I’m not sure what attracted me to this envelope when I first saw it. I’ve always liked turkeys, the quintessentially Native American poultry, images of which have graced many a Thanksgiving card and second grade report on the Pilgrims. But the image of a turkey in a truly comical setting, walking down an avenue of cigars and carrying a flag is so contrary to the sober, devout images seen in November that I smiled at an advertisement 100+ years old.
There are three elements to my cigar-selling turkey: the sender, the receiver, and the product advertised. Let’s look at each item.
Church and McConnell was a wholesale grocery in Toledo. Two men, William Church and John McConnell had established the company around 1900. Church had been a traveling salesman for the older and larger Berdan & Company wholesalers in 1896, and he and McConnell may have gone into business for themselves based on that experience.
A wholesale grocer supplies merchandise to smaller, retail grocers. In the days before automobiles and long-haul truckers, every crossroads village and urban neighborhood had one or more retail grocers. In Burgoon, Ohio, that was Henry F. Bischoff.
Bischoff was born in 1848 in New York City, but moved to Sandusky County, Ohio, as a child. He grew up in Fremont, and served in the 72nd Ohio in the Civil War. During the war, he was captured by Confederate forces in Mississippi and was a prisoner at the notorious Andersonville Prison in Georgia for almost a year. After the war he moved to Burgoon in southern Sandusky County, where he opened a general store.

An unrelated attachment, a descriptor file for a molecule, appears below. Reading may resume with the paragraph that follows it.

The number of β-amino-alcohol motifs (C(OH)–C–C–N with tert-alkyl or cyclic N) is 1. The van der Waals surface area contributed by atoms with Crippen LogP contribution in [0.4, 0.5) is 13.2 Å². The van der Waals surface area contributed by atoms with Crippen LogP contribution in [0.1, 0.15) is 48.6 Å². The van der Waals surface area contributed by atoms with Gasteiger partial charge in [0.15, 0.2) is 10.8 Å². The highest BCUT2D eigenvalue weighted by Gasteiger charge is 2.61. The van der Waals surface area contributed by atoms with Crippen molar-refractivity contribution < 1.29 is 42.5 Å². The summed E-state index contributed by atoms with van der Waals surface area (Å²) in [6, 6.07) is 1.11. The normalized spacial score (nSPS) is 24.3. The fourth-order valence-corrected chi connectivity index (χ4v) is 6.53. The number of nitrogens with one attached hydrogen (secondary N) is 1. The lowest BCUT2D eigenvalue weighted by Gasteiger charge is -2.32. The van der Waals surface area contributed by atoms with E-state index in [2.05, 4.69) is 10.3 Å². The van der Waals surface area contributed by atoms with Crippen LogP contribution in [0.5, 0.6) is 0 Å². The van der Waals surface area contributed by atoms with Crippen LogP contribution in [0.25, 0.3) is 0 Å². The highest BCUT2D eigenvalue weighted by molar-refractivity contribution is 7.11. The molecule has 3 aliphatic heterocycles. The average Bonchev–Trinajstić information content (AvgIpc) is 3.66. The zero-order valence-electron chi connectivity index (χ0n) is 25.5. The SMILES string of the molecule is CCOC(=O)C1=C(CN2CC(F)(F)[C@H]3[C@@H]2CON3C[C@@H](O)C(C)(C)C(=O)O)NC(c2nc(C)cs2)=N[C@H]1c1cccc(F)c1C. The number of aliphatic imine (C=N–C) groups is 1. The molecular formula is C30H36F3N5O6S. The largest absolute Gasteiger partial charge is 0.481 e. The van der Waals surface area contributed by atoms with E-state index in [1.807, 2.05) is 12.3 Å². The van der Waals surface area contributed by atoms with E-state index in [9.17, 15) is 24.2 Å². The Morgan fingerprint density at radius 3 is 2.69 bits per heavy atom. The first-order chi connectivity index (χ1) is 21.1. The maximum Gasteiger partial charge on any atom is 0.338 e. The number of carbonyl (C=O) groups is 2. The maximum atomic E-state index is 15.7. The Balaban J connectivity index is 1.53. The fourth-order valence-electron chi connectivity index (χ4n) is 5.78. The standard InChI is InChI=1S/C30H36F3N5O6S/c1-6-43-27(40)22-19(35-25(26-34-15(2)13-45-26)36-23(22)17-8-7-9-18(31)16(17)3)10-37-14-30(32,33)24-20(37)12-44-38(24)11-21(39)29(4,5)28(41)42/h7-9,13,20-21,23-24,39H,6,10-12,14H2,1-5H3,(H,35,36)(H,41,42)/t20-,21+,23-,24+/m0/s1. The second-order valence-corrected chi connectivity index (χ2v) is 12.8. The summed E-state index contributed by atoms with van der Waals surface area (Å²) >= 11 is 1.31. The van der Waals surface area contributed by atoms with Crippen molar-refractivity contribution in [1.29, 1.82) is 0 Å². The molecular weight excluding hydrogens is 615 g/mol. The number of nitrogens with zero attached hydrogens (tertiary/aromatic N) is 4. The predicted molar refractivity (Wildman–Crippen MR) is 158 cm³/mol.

Henry Bischoff was a grocer in Burgoon for the rest of his life. He was a “solid citizen,” a member of the Odd Fellows, the GAR, and the school board. He served as postmaster of Burgoon from 1885 to 1913. And, apparently, stocked a line of cigars in his store named after a fellow Union veteran named Charles Denby.
Charles Denby (1830-1906) was a native of Evansville, Indiana. During the war he served in the 42nd Indiana, was promoted to Colonel, and injured at the battle of Perryville, Kentucky. After the war he practiced law and in 1885 was appointed United States Ambassador to China. He served in China through three presidential administrations, retiring in 1897. Denby also served in the Philippines and did diplomatic work in Japan. The Emperors of China and of Japan gave him medals. In retirement he was an active public speaker and member of the GAR.
In 1898, the president of the Fendrich Cigar Company approached Denby about naming a line of cigars after him. Denby and John Fendrich were friends, but the ambassador did not believe “Denby Cigars” would sell well or last very long. He was wrong; “Charles Denby Invincibles” can still be purchased in well-stocked cigar stores.
Three parts – do they add up to a whole? Why a line of cigars, illustrated by a strutting turkey, was named for a former ambassador to China and sold by a Toledo wholesaler to a tiny village storekeeper in a town with the unlikely name of Burgoon? That I can’t answer. But it is an odd, and oddly funny, situation, odd as the turkey which is still walking his cigar-lined street after one hundred years.
[Sources include James R. Miller, “Philatelic Genealogy: Ohio at Work,” Ohio Genealogical Society Quarterly, Vol. 52, Summer 2012: 93-97, and http://www.broadleafcigars.com/charles.htm]